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Orthodox Christianity in USA

Author: Fr. J. Jacobse
May 10, 2010
Excerpts of the article entitled: “The Changing Face of Orthodox Christianity in America”


ART. 4
26-28 MAY 2010 NEW YORK

(Catholic Online)  In a few weeks Orthodox bishops will meet in New York to discuss changes that may permanently transform the public face of Orthodox Christianity in America. The meeting is largely under the public radar, so low in fact that few Orthodox believers are even aware of it. How do we understand its importance?  …

… We have today [in America] a very loose federation of Orthodox Churches divided along ethnic lines where each ethnicity has its own bishop. It creates all sorts of canonical anomalies including multiple bishops in one city that undermine the public witness, internal health, and cultural contributions of Orthodox Christians in America.

… No substantive theological divisions exist between the Orthodox jurisdictions even though they remain administratively divided along ethnic lines. Further, in many cities the divisions are more formal than material since the second and third generations self-identify as Americans more than they do with their grandparents’ country of origin. There the local parishes cooperate in catechesis programs, social outreach, youth and summer camp programs, and so forth even though each reports to a separate bishop.

… Recall what Roman Catholicism [in America] was a hundred years ago. There were Polish Catholics, Irish Catholics, German Catholics, Italian Catholics and others. A good Pole for example, would gravitate to the parish of his ethnic compatriots half a city away even though there was an Irish Catholic Church right down the block. Today those divisions don’t exist…

… The American Orthodox bishops made a self-directed attempt at unity about ten years ago at what is now called the “Ligonier Conference.” They decided to unify the ethnic churches into one American Orthodox Church. The Patriarch of Constantinople disagreed and forced the retirement of the Greek Orthodox Archbishop in order to derail it. Most people thought Ligonier was dead. Ten years later it looks like the train left the station anyway. Moscow is rising in authority and leads the effort to correct the American anomaly thereby completing the work they started over two centuries ago. Last year the Patriarchs of Orthodox churches the world over met in council at Chambesy, Switzerland to lay the groundwork for the New York meeting at end of this month.

One reason for the reluctance of Orthodox bishops to publicize the meeting is that no one really knows what will come of it. They have no historical precedents to guide them. The Orthodox change slowly, sometimes interminably so, and no one is willing to offer any predictions or promises. If it succeeds, even incrementally, the public face of Orthodoxy in America will be much different down the road…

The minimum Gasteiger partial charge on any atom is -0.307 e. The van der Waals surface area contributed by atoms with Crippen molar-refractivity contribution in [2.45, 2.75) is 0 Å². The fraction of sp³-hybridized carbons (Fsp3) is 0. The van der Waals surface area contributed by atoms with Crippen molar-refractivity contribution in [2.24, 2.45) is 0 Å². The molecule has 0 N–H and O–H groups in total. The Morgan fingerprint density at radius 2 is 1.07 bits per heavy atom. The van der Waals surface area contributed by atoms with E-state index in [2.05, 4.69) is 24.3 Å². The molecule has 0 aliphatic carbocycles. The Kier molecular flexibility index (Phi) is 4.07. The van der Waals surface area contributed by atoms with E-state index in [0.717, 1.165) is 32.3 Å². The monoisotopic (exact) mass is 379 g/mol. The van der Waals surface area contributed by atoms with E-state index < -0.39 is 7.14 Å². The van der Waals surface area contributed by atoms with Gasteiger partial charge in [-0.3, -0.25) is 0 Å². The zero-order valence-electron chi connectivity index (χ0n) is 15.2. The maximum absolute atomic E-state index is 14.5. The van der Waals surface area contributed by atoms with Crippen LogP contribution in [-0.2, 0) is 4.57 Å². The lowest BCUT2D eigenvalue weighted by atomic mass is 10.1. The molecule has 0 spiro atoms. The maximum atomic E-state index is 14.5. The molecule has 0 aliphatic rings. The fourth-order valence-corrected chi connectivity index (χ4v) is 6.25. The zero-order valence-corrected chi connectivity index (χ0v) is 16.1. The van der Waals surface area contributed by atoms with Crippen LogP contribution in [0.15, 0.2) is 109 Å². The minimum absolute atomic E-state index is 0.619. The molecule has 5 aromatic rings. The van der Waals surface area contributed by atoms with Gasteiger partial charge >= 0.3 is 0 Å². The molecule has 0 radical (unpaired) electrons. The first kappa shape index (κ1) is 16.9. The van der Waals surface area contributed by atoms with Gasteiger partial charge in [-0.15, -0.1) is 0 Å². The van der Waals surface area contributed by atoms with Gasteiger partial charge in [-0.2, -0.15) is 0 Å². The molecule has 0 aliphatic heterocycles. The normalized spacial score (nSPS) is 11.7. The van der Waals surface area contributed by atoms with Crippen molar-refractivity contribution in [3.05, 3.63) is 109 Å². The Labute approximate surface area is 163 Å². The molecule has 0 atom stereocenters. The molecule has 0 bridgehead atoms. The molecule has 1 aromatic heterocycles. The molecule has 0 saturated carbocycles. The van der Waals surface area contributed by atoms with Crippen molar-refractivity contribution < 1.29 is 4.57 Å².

3 Comments to “Orthodox Christianity in USA”

  1. Administrator Says:

    The author explains that the Orthodoxy in America is often structured on an ethnic basis that does not correspond with the canons and does not allow it to make important contributions a local Church could otherwise make, and this because the Church should have only one Bishop for one city. Too many Bishops and structures overlap each other.

    The author gives the example of the Roman Catholic Church in America 100 years ago. There were parishes ethnic parishes then, but with time they entered into canonical and territorial order.

  2. Administrator Says:

    Autorul explica ca de multe ori biserica ortodoxa in America are structuri bazate pe etnii care nu corespund cu canoanele si chiar bunul mers al bisericii locale, fiindca ar trebui sa existe numai un Episcop pentru un oras. Prea multi Episcopi si prea multe structuri se suprapun.

    Autorul da ca exemplu, Biserica Romano Catolica in America de acum 100 de ani. Existau parohii etnice atunci, dar cu timpul, au intrat in ordinea canonica si teritoriala.

  3. Fr. Gregory-Francis DesMarais Says:

    as posted on regarding: ‘Orthodox Christianity in USA’

    An interesting thumbnail article, Fr. Hans. People can appreciate the simplicity and direct comment approach. For those of us who are called to teach about the Church it can serve as a springboard article.

    One comment concerning the “national parishes” in the Roman Catholic Church. I was born in a city that had perhaps 20 “national” parishes at that time. I was baptised in the French Canadian parish which was across the steet and up a bit from the “Irish” parish. What we all came to understand later on was that the “Irish” parish was the geographic parish, and that there were 3 or 4 ‘national’ parishes within the canonical parish boundaries. The city - Worcester, MA, the French parish was St. Joseph and the “Irish” parish was St. Stephen. I think they are still both open, but the neighborhood has changed. The point to be made is that the “canonical” parishes were almost always the “Irish” parishes.

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